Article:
But I better not. I have already painted too vivid a picture of my stupidity.
* * *
So, praise God, and you get your wallet back? Well, yes. Sometimes.
But I’ve also lost wallets several times, and never seen them again–in Mexico City, in Chicago, in Oxford, and most recently, in Sweden.
Okay, then, let me tell you a Praise a Lord Anyway story which does not end with everything sad coming untrue.
So, we are touring Sweden last summer (for the silly reason that we were in love with Norway, which we’d visited the previous summer) and go to Gothenberg. The evening before I google it, and read that Sweden is generally safe, though there have been a rash of thefts from motor homes in Gothenberg.
Now, we are in a motor home in Gothenberg, but are really the most naive, trusting family, and firmly, though unconsciously, believe we lead charmed lives. “Mathias luck” we say when something that looked dreadful and unpromising turns out well, after all: we board a plane minutes before take-off, and are put in first class since the only coach class seats are at the back of the plane, that sort of thing!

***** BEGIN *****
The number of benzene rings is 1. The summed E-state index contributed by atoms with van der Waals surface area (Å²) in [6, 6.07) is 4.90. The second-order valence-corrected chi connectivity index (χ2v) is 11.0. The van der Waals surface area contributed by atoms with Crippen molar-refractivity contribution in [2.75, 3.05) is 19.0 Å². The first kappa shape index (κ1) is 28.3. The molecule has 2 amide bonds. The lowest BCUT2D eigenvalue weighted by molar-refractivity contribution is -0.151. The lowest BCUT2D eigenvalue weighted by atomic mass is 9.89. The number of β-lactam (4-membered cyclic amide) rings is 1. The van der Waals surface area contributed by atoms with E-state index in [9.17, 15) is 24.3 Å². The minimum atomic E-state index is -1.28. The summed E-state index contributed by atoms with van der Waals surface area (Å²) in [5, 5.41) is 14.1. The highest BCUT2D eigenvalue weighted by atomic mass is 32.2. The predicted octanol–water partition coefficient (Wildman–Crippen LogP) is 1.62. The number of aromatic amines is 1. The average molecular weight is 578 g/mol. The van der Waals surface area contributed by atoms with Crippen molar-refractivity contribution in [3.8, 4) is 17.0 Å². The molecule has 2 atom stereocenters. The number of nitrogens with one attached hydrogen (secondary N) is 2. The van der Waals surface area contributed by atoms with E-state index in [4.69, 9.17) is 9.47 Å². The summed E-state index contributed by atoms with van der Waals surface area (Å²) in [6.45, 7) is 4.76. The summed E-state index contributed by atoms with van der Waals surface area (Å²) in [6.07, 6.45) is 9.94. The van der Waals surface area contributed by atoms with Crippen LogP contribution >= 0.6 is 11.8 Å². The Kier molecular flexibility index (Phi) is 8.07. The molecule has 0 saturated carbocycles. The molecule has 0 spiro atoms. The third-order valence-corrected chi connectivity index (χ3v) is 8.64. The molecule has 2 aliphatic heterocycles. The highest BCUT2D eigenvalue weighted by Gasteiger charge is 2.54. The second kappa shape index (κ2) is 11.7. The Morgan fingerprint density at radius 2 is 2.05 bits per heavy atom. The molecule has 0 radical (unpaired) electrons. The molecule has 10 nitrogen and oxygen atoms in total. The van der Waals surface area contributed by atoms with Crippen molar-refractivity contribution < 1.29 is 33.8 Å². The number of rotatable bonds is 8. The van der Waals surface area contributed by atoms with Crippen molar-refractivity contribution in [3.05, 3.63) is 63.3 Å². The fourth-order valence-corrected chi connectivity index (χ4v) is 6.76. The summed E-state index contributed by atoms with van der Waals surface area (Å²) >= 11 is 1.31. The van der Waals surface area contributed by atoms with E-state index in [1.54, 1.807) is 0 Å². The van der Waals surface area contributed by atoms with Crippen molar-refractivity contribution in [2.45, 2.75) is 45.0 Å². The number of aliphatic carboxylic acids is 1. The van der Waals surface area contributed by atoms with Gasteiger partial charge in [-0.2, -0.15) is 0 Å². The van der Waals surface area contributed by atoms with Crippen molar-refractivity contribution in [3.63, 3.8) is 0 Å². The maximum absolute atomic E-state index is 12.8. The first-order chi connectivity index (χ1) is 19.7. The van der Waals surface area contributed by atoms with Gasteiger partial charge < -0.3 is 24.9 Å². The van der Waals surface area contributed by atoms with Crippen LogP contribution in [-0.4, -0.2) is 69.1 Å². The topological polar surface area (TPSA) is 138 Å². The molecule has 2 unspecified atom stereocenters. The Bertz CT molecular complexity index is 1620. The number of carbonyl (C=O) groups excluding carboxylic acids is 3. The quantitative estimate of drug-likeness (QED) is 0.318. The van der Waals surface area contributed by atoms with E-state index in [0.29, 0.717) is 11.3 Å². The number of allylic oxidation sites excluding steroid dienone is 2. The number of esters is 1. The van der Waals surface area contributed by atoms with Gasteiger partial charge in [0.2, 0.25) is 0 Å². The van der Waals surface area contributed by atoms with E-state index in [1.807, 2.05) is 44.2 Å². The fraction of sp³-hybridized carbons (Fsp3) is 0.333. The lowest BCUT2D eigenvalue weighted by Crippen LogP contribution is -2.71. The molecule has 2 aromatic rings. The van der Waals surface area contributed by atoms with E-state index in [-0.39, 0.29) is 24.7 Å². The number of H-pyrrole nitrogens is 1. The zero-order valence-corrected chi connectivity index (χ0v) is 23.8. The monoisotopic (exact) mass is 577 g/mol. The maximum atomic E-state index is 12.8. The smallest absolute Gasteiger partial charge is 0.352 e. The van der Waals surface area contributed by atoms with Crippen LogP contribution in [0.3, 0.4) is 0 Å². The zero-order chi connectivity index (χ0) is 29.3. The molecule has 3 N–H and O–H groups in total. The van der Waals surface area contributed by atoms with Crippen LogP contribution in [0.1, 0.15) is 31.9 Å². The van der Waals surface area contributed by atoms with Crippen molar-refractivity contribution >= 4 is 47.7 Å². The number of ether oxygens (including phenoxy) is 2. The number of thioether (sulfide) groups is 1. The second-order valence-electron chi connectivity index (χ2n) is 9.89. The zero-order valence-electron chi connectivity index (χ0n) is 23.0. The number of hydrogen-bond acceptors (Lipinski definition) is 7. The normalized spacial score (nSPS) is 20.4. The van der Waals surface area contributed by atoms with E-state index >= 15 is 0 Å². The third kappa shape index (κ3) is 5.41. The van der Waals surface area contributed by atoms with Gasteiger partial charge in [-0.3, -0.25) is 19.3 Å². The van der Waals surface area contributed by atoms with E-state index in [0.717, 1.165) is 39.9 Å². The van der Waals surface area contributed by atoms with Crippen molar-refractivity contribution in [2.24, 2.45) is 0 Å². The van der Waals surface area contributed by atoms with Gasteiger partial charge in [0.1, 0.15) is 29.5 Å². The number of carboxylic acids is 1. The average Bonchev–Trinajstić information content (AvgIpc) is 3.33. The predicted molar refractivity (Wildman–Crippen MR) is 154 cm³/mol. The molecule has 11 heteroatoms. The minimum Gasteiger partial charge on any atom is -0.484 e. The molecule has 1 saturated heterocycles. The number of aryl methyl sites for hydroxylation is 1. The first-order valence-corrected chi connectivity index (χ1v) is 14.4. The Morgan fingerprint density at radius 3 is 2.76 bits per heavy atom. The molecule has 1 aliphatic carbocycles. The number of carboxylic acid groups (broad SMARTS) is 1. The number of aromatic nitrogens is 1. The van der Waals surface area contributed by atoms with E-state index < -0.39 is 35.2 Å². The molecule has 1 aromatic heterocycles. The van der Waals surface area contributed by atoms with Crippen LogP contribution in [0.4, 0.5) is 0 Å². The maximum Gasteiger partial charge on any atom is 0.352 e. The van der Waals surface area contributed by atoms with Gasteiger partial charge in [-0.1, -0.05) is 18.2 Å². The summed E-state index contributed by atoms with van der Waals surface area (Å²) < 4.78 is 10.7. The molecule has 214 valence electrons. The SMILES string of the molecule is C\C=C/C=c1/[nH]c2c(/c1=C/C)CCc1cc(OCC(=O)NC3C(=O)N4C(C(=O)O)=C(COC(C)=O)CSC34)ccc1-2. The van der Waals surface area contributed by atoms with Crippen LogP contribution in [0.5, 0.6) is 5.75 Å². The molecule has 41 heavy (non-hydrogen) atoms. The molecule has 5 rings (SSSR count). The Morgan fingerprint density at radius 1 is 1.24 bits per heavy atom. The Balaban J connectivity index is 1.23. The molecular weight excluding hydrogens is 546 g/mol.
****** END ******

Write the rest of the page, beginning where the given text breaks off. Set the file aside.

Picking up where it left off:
Well, not today. We visit the Botanical Garden. My spirits sink low, I suddenly feel deeply depressed, and I feel a yearning to go back to the motorhome, the husbil, and nap. In retrospect, the Holy Spirit was warning me, and I will listen to my intuitions in future. But we have just walked to the greenhouses, and I feel silly to go back. After an hour, I cannot bear the sense of depression, and the longing to return, and we do so.
The motorhome had been broken into and systematically stripped. My laptop, on which I had not backed up the last 4 months work, including on a book I was writing—vanished. Roy’s laptop with expensive software and precious family photographs he had painstakingly taken: vanished. Irene’s iPod: vanished. My brand new iPad, which I had just used a couple of times: yes, vanished. And, of course, my wallet!!